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Science of friction: keeping things moving in space

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Posted May 21, 2015

For more than four decades, an unremarkable building in an industrial estate on the edge of Warrington, UK, has played a crucial role in the success of most European space missions with moving parts – which means nearly all of them.

Bearing for a satellite mechanism, displayed in glass, lubricated with molybdenum disulphide. This widely used solid lubricant can withstand prolonged vacuum conditions. Copyright ESA–A. Le Floc'h

Bearing for a satellite mechanism, displayed in glass, lubricated with molybdenum disulphide. This widely used solid lubricant can withstand prolonged vacuum conditions. Copyright ESA–A. Le Floc’h

Getting things moving in space, and keeping them that way, involves exceptional skill. But these parts must do their work for a satellite to thrive and achieve its objectives – a stuck mechanism could swiftly lead to a big problem for a space mission.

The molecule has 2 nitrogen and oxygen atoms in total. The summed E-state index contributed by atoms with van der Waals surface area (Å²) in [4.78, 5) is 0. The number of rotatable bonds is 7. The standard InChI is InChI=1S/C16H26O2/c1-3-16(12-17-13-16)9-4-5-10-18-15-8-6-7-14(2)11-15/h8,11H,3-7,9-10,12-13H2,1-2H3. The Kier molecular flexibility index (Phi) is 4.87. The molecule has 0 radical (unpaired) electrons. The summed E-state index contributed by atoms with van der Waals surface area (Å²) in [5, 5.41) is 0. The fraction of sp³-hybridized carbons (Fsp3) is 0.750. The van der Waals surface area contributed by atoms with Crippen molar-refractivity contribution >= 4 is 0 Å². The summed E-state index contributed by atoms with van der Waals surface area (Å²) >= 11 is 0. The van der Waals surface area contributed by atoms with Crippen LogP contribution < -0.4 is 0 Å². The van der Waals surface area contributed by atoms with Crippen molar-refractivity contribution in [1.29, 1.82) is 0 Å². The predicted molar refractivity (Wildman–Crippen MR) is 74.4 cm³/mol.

The parts in question include ‘one-shot’ devices such as hold-down-and-release mechanisms to deploy solar panels, booms or antennas – typically mission-critical in their own right.

Then there are the mechanisms that must go on moving throughout a mission’s lifetime, such as solar array drives – which slowly repoint a satellite’s solar panels to follow the Sun across the sky – or reaction wheels, which spin continuously at thousands of times per minute to control their host’s orientation.

The European Space Tribology Laboratory’s Spiral Orbit Tribometer evaluating the performance of new space oils. Copyright ESTL

The European Space Tribology Laboratory’s Spiral Orbit Tribometer evaluating the performance of new space oils. Copyright ESTL